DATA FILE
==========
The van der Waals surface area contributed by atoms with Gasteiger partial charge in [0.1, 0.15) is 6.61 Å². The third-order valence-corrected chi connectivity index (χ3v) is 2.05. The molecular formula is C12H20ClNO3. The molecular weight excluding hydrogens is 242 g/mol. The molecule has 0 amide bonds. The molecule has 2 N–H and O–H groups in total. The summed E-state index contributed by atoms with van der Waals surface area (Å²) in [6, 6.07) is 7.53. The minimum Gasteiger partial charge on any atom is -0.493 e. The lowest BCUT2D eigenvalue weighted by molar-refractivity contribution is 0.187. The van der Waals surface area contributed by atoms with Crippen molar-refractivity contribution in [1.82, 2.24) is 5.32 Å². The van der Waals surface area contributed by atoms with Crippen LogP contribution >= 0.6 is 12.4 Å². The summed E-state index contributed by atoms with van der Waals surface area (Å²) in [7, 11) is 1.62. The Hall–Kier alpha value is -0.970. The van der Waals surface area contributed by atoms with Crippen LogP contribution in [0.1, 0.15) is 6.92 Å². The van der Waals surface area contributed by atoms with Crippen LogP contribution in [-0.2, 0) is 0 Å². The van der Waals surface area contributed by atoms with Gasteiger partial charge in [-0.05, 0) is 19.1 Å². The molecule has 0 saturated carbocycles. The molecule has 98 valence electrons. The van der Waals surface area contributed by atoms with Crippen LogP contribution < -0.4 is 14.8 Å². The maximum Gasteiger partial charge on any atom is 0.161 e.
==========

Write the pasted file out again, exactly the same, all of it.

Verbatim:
The van der Waals surface area contributed by atoms with Gasteiger partial charge in [0.1, 0.15) is 6.61 Å². The third-order valence-corrected chi connectivity index (χ3v) is 2.05. The molecular formula is C12H20ClNO3. The molecular weight excluding hydrogens is 242 g/mol. The molecule has 0 amide bonds. The molecule has 2 N–H and O–H groups in total. The summed E-state index contributed by atoms with van der Waals surface area (Å²) in [6, 6.07) is 7.53. The minimum Gasteiger partial charge on any atom is -0.493 e. The lowest BCUT2D eigenvalue weighted by molar-refractivity contribution is 0.187. The van der Waals surface area contributed by atoms with Crippen molar-refractivity contribution in [1.82, 2.24) is 5.32 Å². The van der Waals surface area contributed by atoms with Crippen LogP contribution >= 0.6 is 12.4 Å². The summed E-state index contributed by atoms with van der Waals surface area (Å²) in [7, 11) is 1.62. The Hall–Kier alpha value is -0.970. The van der Waals surface area contributed by atoms with Crippen LogP contribution in [0.1, 0.15) is 6.92 Å². The van der Waals surface area contributed by atoms with Crippen LogP contribution in [-0.2, 0) is 0 Å². The van der Waals surface area contributed by atoms with Gasteiger partial charge in [-0.05, 0) is 19.1 Å². The molecule has 0 saturated carbocycles. The molecule has 98 valence electrons. The van der Waals surface area contributed by atoms with Crippen LogP contribution < -0.4 is 14.8 Å². The maximum Gasteiger partial charge on any atom is 0.161 e.